Huawei caused a quite a stir (in a bad way, that is) when it was caught faking selfie photo to promote its Nova 3/3i smartphone. Though, it made the news, you would have thought the industry did learn not to repeat the same mistake twice. Well, nope. It happened again. This time, it was Samsung who pulled off a similar fakery, but using a stock photo by a photographer.

Apparently, Serbia-based photographer Dunja Djudjic was the one raised the red flag because, as it turns out, the subject of the beautiful portrait that was supposedly taken by Samsung Galaxy A8 Star (or implied it was taken by the device) was her. That was really a haha moment. And no, she did not modeled for Samsung Malaysia who posted the image on the official Samsung Malaysia page.

Samsung Faked Portrait Mode With Stock Photo
Dunja Djudjic self-portrait on EyeEm. Credit: Dunja Djudjic/EyeEm.

The story went that Djudjic received notification by photo sharing service EyeEm that one of her photo was licensed by someone. Out of curiosity, she did a reverse image search to check out who could have acquire her self-portrait and then boom! Samsung Malaysia page came up top of the search. Scrolling down the product page, she found herself becoming the subject of Samsung Galaxy A8’s supposed imaging prowess marketing material.

Samsung Faked Portrait Mode With Stock Photo
One of the two images of Dunja Djudjic found on Samsung Malaysia’s Galaxy A8 Star product page. Credit: Samsung Malaysia.

It really is a haha moment that, for the good or bad, it landed her with some attentions. However, Samsung did not use the image as-is. Instead, they pulled off some rather crude photoshop tweaks. From what saw, it looks like Djudjic head shot was cropped, with the background replaced with another similar image.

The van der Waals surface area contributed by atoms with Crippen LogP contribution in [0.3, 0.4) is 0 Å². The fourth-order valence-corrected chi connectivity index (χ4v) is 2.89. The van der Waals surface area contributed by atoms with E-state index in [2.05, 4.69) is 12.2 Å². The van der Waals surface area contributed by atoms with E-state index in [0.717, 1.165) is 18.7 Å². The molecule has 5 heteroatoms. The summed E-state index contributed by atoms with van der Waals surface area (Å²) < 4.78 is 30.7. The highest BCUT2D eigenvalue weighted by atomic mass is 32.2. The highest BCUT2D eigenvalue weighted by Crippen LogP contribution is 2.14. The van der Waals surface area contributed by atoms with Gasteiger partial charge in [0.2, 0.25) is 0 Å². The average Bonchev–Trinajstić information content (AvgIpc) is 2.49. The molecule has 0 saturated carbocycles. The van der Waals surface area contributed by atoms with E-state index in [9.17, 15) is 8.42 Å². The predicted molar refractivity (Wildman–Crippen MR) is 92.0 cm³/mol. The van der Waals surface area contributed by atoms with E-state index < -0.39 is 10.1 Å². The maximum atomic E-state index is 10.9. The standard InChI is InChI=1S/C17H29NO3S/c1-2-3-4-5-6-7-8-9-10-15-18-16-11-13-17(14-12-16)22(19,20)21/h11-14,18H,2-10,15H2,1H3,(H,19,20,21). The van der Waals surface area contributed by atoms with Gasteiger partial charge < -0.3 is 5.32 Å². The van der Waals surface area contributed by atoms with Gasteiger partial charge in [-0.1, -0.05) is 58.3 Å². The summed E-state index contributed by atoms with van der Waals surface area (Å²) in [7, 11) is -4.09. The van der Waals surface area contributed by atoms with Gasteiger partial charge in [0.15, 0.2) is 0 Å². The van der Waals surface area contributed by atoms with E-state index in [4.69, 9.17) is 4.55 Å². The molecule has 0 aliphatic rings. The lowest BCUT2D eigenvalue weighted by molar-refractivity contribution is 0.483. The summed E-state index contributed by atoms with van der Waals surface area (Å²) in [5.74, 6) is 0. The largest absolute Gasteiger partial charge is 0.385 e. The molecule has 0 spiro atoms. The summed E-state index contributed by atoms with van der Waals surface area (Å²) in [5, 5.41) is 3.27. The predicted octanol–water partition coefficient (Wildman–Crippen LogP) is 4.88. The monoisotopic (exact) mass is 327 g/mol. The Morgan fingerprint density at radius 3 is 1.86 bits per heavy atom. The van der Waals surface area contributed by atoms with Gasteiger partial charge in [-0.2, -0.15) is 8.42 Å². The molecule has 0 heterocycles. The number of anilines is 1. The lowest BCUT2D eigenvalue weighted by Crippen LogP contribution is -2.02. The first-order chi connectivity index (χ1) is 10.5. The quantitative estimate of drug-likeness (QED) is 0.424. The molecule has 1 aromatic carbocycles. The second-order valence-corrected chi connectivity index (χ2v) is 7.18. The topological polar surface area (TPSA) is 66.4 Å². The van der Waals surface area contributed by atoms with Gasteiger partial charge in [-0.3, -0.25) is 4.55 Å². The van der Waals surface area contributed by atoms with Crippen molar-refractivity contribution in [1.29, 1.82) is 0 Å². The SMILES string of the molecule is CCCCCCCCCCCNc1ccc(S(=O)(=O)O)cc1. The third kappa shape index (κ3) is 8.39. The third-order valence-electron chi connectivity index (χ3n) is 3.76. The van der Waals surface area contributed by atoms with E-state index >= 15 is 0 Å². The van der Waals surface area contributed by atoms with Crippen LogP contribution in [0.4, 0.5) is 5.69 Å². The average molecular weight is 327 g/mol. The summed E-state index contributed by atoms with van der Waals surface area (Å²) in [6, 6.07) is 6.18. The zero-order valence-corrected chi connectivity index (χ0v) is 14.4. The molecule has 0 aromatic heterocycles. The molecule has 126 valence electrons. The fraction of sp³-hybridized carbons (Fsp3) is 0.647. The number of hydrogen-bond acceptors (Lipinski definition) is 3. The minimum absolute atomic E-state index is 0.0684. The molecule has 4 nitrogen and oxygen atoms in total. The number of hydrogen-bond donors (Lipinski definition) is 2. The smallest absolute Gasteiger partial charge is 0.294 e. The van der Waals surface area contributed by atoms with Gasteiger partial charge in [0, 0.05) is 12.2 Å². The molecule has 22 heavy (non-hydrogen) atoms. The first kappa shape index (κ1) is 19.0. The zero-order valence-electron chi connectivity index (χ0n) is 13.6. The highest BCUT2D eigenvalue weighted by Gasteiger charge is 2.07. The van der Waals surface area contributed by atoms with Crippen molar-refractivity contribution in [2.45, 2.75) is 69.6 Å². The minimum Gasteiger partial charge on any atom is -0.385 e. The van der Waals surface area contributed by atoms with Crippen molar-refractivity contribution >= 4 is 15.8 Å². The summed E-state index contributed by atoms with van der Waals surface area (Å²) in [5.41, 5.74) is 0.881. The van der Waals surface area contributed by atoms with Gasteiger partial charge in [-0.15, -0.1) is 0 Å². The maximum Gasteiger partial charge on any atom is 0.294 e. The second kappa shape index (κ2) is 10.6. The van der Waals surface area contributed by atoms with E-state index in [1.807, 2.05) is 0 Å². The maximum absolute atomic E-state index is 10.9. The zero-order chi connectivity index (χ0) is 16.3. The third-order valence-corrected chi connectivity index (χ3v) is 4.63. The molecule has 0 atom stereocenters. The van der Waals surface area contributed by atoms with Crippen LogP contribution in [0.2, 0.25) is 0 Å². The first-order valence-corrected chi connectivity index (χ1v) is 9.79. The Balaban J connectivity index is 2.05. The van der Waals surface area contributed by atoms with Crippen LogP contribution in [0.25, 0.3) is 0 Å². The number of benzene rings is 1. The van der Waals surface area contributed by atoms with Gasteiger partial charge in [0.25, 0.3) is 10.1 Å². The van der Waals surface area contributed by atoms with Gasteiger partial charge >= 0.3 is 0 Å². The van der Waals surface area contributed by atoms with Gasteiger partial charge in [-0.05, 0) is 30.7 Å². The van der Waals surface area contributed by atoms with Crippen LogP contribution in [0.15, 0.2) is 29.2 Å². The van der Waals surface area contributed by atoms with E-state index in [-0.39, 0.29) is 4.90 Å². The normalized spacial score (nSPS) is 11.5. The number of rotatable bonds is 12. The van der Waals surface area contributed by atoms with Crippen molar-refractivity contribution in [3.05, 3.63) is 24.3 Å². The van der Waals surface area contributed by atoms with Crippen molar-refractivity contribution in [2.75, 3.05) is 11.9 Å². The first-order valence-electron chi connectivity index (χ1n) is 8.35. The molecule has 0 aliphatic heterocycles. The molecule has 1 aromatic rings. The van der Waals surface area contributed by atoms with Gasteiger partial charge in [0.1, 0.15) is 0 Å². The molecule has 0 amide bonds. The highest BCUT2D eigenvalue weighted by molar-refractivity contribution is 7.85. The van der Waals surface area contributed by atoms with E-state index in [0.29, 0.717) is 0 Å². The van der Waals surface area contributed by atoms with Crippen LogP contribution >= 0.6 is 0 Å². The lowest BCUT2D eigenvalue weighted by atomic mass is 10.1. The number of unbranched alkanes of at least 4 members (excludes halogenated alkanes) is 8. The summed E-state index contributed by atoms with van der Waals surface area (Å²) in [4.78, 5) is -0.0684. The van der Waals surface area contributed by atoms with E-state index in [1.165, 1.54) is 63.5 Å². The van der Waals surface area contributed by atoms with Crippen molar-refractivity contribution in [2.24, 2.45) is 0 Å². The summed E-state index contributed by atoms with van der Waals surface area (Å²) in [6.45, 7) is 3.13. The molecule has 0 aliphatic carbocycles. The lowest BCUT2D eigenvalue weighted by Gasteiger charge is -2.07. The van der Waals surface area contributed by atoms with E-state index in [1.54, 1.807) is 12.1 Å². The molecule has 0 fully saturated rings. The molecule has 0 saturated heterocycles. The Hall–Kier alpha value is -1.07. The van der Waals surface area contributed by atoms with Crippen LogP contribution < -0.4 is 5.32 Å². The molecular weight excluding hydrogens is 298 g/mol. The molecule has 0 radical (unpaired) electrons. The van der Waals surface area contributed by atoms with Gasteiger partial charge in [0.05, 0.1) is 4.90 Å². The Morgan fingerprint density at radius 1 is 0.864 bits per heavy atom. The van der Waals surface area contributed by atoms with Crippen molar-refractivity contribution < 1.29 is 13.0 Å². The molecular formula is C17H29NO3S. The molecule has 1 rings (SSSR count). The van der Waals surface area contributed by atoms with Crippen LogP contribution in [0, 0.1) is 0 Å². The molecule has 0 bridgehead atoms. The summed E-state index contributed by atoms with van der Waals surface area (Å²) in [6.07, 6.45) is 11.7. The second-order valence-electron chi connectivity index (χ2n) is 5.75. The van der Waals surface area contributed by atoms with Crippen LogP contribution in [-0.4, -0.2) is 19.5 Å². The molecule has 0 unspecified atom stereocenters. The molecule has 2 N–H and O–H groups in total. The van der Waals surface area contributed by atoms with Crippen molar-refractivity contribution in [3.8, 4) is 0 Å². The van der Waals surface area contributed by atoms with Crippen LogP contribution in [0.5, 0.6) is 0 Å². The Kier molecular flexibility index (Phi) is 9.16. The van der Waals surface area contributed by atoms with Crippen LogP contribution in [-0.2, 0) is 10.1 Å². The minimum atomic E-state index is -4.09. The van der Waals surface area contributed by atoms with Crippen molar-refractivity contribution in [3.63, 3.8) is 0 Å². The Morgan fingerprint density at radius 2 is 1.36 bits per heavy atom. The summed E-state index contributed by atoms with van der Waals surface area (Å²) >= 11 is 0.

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Altogether, two images were featured to show the before and after examples of what the phone’s “portrait mode” is capable of (namely, bokeh effect). We do not know what on Earth the marketers over at Samsung were thinking. Whatever the rationale, it is misleading. Well, at least they did paid for the use of the image, right? I think…

The moral of the story is, never believe what ads tell you or what you see in ads. Let the device actual performance speaks for themselves. If you want a device for its photography prowess, make sure you head to the store and give it a test drive to see for yourself. Anyways, before Samsung was called out for its fakery, it did not have disclosure, but apparently, since the unnecessary exposure, it has quietly inserted a disclosure under the photos.

Featured image: screengrab from EyeEm/Samsung Malaysia.

Source: PetaPixel.

Published by Mike chua

Avid tech enthusiast, gadget lover, marketing critic and most importantly, love to reason and talk.